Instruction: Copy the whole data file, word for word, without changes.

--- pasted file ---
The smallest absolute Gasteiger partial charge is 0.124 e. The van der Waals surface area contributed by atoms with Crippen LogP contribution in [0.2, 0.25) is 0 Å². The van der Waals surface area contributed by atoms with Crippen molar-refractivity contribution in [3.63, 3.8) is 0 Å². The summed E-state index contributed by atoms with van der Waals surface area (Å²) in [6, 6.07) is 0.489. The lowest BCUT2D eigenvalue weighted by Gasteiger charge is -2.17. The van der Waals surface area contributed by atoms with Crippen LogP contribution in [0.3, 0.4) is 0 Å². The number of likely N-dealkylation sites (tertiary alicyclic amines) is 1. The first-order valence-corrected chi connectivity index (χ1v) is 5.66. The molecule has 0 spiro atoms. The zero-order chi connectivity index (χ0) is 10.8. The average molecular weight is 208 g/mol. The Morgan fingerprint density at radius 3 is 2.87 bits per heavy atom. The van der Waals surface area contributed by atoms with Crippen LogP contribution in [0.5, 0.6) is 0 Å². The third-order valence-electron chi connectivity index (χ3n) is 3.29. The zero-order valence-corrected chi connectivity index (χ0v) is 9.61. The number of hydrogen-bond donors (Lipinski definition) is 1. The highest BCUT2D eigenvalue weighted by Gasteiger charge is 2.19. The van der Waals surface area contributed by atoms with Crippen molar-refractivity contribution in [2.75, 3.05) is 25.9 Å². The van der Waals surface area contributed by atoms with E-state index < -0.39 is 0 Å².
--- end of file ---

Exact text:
The smallest absolute Gasteiger partial charge is 0.124 e. The van der Waals surface area contributed by atoms with Crippen LogP contribution in [0.2, 0.25) is 0 Å². The van der Waals surface area contributed by atoms with Crippen molar-refractivity contribution in [3.63, 3.8) is 0 Å². The summed E-state index contributed by atoms with van der Waals surface area (Å²) in [6, 6.07) is 0.489. The lowest BCUT2D eigenvalue weighted by Gasteiger charge is -2.17. The van der Waals surface area contributed by atoms with Crippen LogP contribution in [0.3, 0.4) is 0 Å². The number of likely N-dealkylation sites (tertiary alicyclic amines) is 1. The first-order valence-corrected chi connectivity index (χ1v) is 5.66. The molecule has 0 spiro atoms. The zero-order chi connectivity index (χ0) is 10.8. The average molecular weight is 208 g/mol. The Morgan fingerprint density at radius 3 is 2.87 bits per heavy atom. The van der Waals surface area contributed by atoms with Crippen LogP contribution in [0.5, 0.6) is 0 Å². The third-order valence-electron chi connectivity index (χ3n) is 3.29. The zero-order valence-corrected chi connectivity index (χ0v) is 9.61. The number of hydrogen-bond donors (Lipinski definition) is 1. The highest BCUT2D eigenvalue weighted by Gasteiger charge is 2.19. The van der Waals surface area contributed by atoms with Crippen molar-refractivity contribution in [2.75, 3.05) is 25.9 Å². The van der Waals surface area contributed by atoms with E-state index < -0.39 is 0 Å².